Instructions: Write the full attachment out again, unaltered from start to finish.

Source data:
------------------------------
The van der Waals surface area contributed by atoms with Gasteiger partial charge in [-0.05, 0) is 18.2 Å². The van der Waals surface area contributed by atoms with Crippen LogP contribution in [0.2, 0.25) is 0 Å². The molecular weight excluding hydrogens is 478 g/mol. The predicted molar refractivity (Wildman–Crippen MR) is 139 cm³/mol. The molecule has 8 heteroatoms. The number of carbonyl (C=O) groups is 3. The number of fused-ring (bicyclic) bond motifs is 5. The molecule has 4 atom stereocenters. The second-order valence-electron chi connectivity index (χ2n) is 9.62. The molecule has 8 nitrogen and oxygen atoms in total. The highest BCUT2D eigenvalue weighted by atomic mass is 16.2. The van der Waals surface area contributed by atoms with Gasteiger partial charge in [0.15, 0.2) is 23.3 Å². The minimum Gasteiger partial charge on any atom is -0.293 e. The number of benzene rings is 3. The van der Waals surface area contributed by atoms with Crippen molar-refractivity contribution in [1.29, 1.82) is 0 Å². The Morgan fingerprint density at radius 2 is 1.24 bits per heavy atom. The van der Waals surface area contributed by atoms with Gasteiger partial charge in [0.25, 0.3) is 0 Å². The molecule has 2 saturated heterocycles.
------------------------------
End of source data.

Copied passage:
The van der Waals surface area contributed by atoms with Gasteiger partial charge in [-0.05, 0) is 18.2 Å². The van der Waals surface area contributed by atoms with Crippen LogP contribution in [0.2, 0.25) is 0 Å². The molecular weight excluding hydrogens is 478 g/mol. The predicted molar refractivity (Wildman–Crippen MR) is 139 cm³/mol. The molecule has 8 heteroatoms. The number of carbonyl (C=O) groups is 3. The number of fused-ring (bicyclic) bond motifs is 5. The molecule has 4 atom stereocenters. The second-order valence-electron chi connectivity index (χ2n) is 9.62. The molecule has 8 nitrogen and oxygen atoms in total. The highest BCUT2D eigenvalue weighted by atomic mass is 16.2. The van der Waals surface area contributed by atoms with Gasteiger partial charge in [0.15, 0.2) is 23.3 Å². The minimum Gasteiger partial charge on any atom is -0.293 e. The number of benzene rings is 3. The van der Waals surface area contributed by atoms with Crippen molar-refractivity contribution in [1.29, 1.82) is 0 Å². The Morgan fingerprint density at radius 2 is 1.24 bits per heavy atom. The van der Waals surface area contributed by atoms with Gasteiger partial charge in [0.25, 0.3) is 0 Å². The molecule has 2 saturated heterocycles.